Tarlau, R. 2013. Coproducing rural public schools in Brazil: Contestation, clientelism, and the landless workers’ movement. Politics & Society 41(3): 395-424.
The Landless Workers’ Movement (MST) has been the principal protagonist
developing an alternative educational proposal for rural public schools in Brazil.
This article analyzes the MST’s differential success implementing this proposal
in municipal and state public schools. The process is both participatory—activists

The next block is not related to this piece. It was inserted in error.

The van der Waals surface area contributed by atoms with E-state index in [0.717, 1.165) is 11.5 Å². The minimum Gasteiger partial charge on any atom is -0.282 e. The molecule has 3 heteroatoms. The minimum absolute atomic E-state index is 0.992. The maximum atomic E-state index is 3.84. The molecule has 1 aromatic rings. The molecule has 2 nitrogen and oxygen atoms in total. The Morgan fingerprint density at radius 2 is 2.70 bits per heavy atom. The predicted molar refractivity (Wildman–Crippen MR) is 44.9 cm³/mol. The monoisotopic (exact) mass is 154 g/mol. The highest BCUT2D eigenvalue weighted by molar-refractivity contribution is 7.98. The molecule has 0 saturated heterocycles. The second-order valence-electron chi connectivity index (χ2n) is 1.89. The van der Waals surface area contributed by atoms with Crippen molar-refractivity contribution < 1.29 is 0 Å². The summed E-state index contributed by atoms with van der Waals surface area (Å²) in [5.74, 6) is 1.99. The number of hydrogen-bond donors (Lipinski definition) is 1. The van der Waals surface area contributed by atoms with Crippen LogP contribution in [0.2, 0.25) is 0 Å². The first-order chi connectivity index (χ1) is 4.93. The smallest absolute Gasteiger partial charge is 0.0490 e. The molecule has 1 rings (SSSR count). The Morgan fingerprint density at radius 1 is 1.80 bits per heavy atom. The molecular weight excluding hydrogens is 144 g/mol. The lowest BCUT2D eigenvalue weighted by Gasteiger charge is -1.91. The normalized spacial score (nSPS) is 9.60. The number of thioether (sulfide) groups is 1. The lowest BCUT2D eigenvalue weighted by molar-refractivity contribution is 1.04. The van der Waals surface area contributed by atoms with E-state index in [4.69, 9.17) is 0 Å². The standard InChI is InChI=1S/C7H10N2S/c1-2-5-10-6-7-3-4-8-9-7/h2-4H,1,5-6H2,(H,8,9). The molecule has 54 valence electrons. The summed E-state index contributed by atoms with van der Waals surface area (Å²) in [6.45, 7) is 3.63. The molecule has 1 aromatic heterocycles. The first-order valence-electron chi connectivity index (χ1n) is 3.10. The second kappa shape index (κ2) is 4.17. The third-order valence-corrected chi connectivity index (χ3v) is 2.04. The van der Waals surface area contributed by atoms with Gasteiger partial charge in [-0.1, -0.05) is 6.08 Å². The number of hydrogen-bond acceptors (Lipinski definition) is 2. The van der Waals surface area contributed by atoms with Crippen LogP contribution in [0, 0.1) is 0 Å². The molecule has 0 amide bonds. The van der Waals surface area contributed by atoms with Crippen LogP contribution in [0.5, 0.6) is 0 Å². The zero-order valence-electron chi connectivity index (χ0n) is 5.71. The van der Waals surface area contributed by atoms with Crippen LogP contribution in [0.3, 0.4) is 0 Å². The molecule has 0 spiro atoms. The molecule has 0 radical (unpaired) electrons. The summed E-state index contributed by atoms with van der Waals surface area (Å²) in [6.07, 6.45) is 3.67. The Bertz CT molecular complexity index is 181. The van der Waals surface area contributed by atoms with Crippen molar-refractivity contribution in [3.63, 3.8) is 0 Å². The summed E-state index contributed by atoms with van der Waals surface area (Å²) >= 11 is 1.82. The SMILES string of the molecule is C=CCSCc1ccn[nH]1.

working with government officials to implement MST goals—and contentious—the
movement mobilizing support for its education initiatives through various forms of
protest. In some locations, the MST has succeeded in institutionalizing a participatory
relationship with government actors, while in other regions the MST has a more
limited presence in the schools or has been completely banned from participating.
Drawing on the concept of coproduction—the active participation of civil society
actors in the provision of public goods—the author argues that coproduction is a
joint product of high levels of social mobilization and government orientation. The
former is necessary in all cases, while the latter can take the form of either a leftleaning
or clientelistic government.